Rick and Morty Season 3 Review: The Schezwanining Installment 1

Zach Rainey, Entertainment Editor



Rick and Morty has finally hit the mainstream, and as a longtime watcher and fan, it feels good to see it finally get such immense recognition (not all necessarily good) and praise. With this in mind, a show filled with such nihilistic, graphic, cleverly brutal humor and a quest for Schezwan Sauce feels fitting to review in a high school newspaper, so let’s go!

Rick and Morty Season 1 set the stage and setting for this animated series through its interesting settings, themes, and dark humor; Season 2 began building on this base by dabbling in developing and exploring the characters and their experiences with the obscurity and antics Rick and the uncaring multiverse as a whole throw at them. Season 3 takes Season 2’s development and ran with it further, incorporating experimentation with more ‘arc’ like storytelling instead of the pure, more episodic format commonly used. Season 3 injected itself with even more dark and crazy humor than we expected from the show. But perhaps most importantly, the show goes deep into just how controlling, sad, and nihilistic Rick is and how his influence and actions are truly affecting his family and, not surprisingly, the multiverse as a whole.

The season blasted off with a universally praised and loved first episode, “The Rickshank Redemption.” This episode completely inverted the season 2 finale and shot it in the head with Rick framing this entire selfless act as a massive Machiavellian scheme where he is able to destroy the Galactic Federation (after years of fighting them and the death of his best friend, Birdperson and overall being the major deterrent to his almost godlike brilliance and shenanigans in the universe) and doing severe damage to the council of Ricks. The council represents everything he stands against.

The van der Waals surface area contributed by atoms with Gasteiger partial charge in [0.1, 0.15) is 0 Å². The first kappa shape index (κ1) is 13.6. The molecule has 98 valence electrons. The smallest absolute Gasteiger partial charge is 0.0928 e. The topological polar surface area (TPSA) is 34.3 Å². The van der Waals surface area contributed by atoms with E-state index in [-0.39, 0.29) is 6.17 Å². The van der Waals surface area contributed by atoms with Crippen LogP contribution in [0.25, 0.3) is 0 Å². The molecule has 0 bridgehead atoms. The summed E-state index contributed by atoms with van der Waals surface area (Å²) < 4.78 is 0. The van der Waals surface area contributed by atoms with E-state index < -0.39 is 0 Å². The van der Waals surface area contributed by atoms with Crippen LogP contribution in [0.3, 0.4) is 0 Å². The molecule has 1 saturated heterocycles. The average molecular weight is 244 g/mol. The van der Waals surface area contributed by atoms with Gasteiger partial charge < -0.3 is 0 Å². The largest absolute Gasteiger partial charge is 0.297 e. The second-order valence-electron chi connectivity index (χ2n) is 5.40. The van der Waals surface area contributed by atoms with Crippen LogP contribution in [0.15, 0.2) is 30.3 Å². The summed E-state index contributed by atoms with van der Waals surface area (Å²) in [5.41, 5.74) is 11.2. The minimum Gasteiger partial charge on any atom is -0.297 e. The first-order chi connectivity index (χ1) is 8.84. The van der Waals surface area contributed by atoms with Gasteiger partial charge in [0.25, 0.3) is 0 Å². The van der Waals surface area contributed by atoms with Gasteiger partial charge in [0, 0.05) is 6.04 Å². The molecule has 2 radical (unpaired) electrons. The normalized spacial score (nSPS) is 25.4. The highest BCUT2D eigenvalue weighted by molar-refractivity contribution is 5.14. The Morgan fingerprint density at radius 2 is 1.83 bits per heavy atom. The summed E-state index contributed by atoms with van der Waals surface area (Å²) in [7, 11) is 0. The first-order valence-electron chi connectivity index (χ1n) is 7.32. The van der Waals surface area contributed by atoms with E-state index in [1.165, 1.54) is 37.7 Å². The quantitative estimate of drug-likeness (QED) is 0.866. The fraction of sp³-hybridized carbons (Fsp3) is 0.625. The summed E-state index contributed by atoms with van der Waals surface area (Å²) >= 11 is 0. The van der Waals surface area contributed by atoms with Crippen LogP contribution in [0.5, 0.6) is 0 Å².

This culminated in Rick pushing Jerry out of the family when Beth was presented with either Jerry or him, essentially giving him control of the family and effectively becoming the master of every universe he could visit. There was no Jerry to call him out on using Morty for his work and adventures. There is no longer a Galactic Federation to prevent him from doing, stealing, destroying, killing who or whatever he wants in the galaxy and settling the score between them and avenging Birdperson and his allies.

There is much less opposition from the other Ricks if he does something particularly bad in a multiversal sense and becoming (at least for now) a non-threat. Ultimately, this results in Rick winning and gaining control and/or payback against every major force that has ever wronged or has not been a convenience to him and gotten him one step closer to the Schezwan Sauce.